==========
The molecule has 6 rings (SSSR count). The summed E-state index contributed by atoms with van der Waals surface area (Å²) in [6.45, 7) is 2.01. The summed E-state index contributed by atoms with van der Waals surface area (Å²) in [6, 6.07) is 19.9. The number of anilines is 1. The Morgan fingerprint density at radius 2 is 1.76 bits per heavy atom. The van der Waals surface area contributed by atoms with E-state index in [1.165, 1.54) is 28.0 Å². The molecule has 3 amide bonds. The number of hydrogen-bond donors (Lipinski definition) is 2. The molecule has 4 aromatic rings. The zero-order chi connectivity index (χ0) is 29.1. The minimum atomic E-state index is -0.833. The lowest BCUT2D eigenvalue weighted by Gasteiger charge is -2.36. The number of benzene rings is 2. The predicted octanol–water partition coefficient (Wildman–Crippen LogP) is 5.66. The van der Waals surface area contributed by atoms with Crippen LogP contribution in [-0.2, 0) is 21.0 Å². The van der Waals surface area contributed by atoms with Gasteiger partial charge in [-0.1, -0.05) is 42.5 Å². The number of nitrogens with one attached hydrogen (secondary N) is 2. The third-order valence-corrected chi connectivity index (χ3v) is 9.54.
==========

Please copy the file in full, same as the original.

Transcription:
The molecule has 6 rings (SSSR count). The summed E-state index contributed by atoms with van der Waals surface area (Å²) in [6.45, 7) is 2.01. The summed E-state index contributed by atoms with van der Waals surface area (Å²) in [6, 6.07) is 19.9. The number of anilines is 1. The Morgan fingerprint density at radius 2 is 1.76 bits per heavy atom. The van der Waals surface area contributed by atoms with E-state index in [1.165, 1.54) is 28.0 Å². The molecule has 3 amide bonds. The number of hydrogen-bond donors (Lipinski definition) is 2. The molecule has 4 aromatic rings. The zero-order chi connectivity index (χ0) is 29.1. The minimum atomic E-state index is -0.833. The lowest BCUT2D eigenvalue weighted by Gasteiger charge is -2.36. The number of benzene rings is 2. The predicted octanol–water partition coefficient (Wildman–Crippen LogP) is 5.66. The van der Waals surface area contributed by atoms with Crippen LogP contribution in [-0.2, 0) is 21.0 Å². The van der Waals surface area contributed by atoms with Gasteiger partial charge in [-0.1, -0.05) is 42.5 Å². The number of nitrogens with one attached hydrogen (secondary N) is 2. The third-order valence-corrected chi connectivity index (χ3v) is 9.54.